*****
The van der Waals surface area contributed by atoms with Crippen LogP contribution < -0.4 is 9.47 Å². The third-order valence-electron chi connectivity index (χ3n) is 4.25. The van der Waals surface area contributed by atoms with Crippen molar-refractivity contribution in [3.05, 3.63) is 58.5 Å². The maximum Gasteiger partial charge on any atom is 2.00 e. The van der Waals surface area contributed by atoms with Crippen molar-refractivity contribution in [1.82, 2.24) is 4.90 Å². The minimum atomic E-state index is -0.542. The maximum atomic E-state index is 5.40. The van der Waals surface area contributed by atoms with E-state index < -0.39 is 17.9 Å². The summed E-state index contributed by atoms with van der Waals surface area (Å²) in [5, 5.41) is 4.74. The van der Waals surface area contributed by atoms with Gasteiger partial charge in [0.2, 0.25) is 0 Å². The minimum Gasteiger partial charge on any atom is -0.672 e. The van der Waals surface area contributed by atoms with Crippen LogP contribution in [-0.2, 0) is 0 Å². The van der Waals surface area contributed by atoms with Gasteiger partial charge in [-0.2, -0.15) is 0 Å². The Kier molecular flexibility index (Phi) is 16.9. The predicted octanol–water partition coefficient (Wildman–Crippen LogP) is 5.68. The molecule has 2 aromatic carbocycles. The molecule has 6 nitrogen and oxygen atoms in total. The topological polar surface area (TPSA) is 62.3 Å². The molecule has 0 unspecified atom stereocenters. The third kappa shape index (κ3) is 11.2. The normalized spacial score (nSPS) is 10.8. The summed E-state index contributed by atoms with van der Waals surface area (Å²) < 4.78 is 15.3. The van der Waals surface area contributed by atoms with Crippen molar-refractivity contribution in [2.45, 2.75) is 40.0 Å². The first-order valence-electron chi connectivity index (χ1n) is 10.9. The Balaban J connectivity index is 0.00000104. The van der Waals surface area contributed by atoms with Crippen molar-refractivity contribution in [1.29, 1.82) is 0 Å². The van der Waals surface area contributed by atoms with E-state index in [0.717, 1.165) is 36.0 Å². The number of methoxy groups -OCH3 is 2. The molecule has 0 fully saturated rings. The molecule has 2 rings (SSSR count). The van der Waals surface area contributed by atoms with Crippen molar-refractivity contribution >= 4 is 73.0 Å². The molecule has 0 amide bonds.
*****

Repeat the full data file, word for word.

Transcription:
The van der Waals surface area contributed by atoms with Crippen LogP contribution < -0.4 is 9.47 Å². The third-order valence-electron chi connectivity index (χ3n) is 4.25. The van der Waals surface area contributed by atoms with Crippen molar-refractivity contribution in [3.05, 3.63) is 58.5 Å². The maximum Gasteiger partial charge on any atom is 2.00 e. The van der Waals surface area contributed by atoms with Crippen molar-refractivity contribution in [1.82, 2.24) is 4.90 Å². The minimum atomic E-state index is -0.542. The maximum atomic E-state index is 5.40. The van der Waals surface area contributed by atoms with E-state index < -0.39 is 17.9 Å². The summed E-state index contributed by atoms with van der Waals surface area (Å²) in [5, 5.41) is 4.74. The van der Waals surface area contributed by atoms with Gasteiger partial charge in [0.2, 0.25) is 0 Å². The minimum Gasteiger partial charge on any atom is -0.672 e. The van der Waals surface area contributed by atoms with Crippen LogP contribution in [-0.2, 0) is 0 Å². The van der Waals surface area contributed by atoms with Gasteiger partial charge in [-0.2, -0.15) is 0 Å². The Kier molecular flexibility index (Phi) is 16.9. The predicted octanol–water partition coefficient (Wildman–Crippen LogP) is 5.68. The molecule has 2 aromatic carbocycles. The molecule has 6 nitrogen and oxygen atoms in total. The topological polar surface area (TPSA) is 62.3 Å². The molecule has 0 unspecified atom stereocenters. The third kappa shape index (κ3) is 11.2. The normalized spacial score (nSPS) is 10.8. The summed E-state index contributed by atoms with van der Waals surface area (Å²) < 4.78 is 15.3. The van der Waals surface area contributed by atoms with Crippen molar-refractivity contribution in [2.45, 2.75) is 40.0 Å². The first-order valence-electron chi connectivity index (χ1n) is 10.9. The Balaban J connectivity index is 0.00000104. The van der Waals surface area contributed by atoms with Crippen molar-refractivity contribution in [1.29, 1.82) is 0 Å². The van der Waals surface area contributed by atoms with E-state index in [0.717, 1.165) is 36.0 Å². The number of methoxy groups -OCH3 is 2. The molecule has 0 fully saturated rings. The molecule has 2 rings (SSSR count). The van der Waals surface area contributed by atoms with Crippen molar-refractivity contribution >= 4 is 73.0 Å². The molecule has 0 amide bonds.